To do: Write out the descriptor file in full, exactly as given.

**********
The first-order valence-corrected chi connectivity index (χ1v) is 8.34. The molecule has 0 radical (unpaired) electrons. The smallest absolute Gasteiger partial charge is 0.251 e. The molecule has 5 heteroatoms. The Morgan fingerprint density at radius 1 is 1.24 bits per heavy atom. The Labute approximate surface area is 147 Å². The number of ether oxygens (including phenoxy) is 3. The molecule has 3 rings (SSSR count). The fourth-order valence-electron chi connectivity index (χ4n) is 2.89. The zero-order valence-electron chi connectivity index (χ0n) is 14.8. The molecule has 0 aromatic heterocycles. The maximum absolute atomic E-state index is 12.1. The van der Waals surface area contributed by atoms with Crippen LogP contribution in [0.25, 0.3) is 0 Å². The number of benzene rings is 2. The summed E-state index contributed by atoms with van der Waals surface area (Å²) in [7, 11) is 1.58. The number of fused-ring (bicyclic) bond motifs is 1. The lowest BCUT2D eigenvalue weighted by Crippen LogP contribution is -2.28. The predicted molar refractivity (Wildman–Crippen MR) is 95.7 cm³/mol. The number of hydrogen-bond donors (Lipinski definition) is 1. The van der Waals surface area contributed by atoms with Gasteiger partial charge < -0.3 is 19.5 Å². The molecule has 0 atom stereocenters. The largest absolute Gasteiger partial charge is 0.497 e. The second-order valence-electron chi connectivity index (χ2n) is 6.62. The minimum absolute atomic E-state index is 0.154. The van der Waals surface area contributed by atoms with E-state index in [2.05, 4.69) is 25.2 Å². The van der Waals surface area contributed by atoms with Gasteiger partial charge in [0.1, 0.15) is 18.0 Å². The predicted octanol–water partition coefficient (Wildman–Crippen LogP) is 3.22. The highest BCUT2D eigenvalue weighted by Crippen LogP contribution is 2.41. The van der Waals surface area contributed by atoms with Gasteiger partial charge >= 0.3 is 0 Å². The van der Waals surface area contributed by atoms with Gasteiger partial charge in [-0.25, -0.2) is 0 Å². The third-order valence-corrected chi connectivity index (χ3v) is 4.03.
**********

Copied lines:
The first-order valence-corrected chi connectivity index (χ1v) is 8.34. The molecule has 0 radical (unpaired) electrons. The smallest absolute Gasteiger partial charge is 0.251 e. The molecule has 5 heteroatoms. The Morgan fingerprint density at radius 1 is 1.24 bits per heavy atom. The Labute approximate surface area is 147 Å². The number of ether oxygens (including phenoxy) is 3. The molecule has 3 rings (SSSR count). The fourth-order valence-electron chi connectivity index (χ4n) is 2.89. The zero-order valence-electron chi connectivity index (χ0n) is 14.8. The molecule has 0 aromatic heterocycles. The maximum absolute atomic E-state index is 12.1. The van der Waals surface area contributed by atoms with Crippen LogP contribution in [0.25, 0.3) is 0 Å². The number of benzene rings is 2. The summed E-state index contributed by atoms with van der Waals surface area (Å²) in [7, 11) is 1.58. The number of fused-ring (bicyclic) bond motifs is 1. The lowest BCUT2D eigenvalue weighted by Crippen LogP contribution is -2.28. The predicted molar refractivity (Wildman–Crippen MR) is 95.7 cm³/mol. The number of hydrogen-bond donors (Lipinski definition) is 1. The van der Waals surface area contributed by atoms with Gasteiger partial charge < -0.3 is 19.5 Å². The molecule has 0 atom stereocenters. The largest absolute Gasteiger partial charge is 0.497 e. The second-order valence-electron chi connectivity index (χ2n) is 6.62. The minimum absolute atomic E-state index is 0.154. The van der Waals surface area contributed by atoms with E-state index in [2.05, 4.69) is 25.2 Å². The van der Waals surface area contributed by atoms with Gasteiger partial charge in [0.1, 0.15) is 18.0 Å². The predicted octanol–water partition coefficient (Wildman–Crippen LogP) is 3.22. The highest BCUT2D eigenvalue weighted by Crippen LogP contribution is 2.41. The van der Waals surface area contributed by atoms with Gasteiger partial charge >= 0.3 is 0 Å². The van der Waals surface area contributed by atoms with Gasteiger partial charge in [-0.25, -0.2) is 0 Å². The third-order valence-corrected chi connectivity index (χ3v) is 4.03.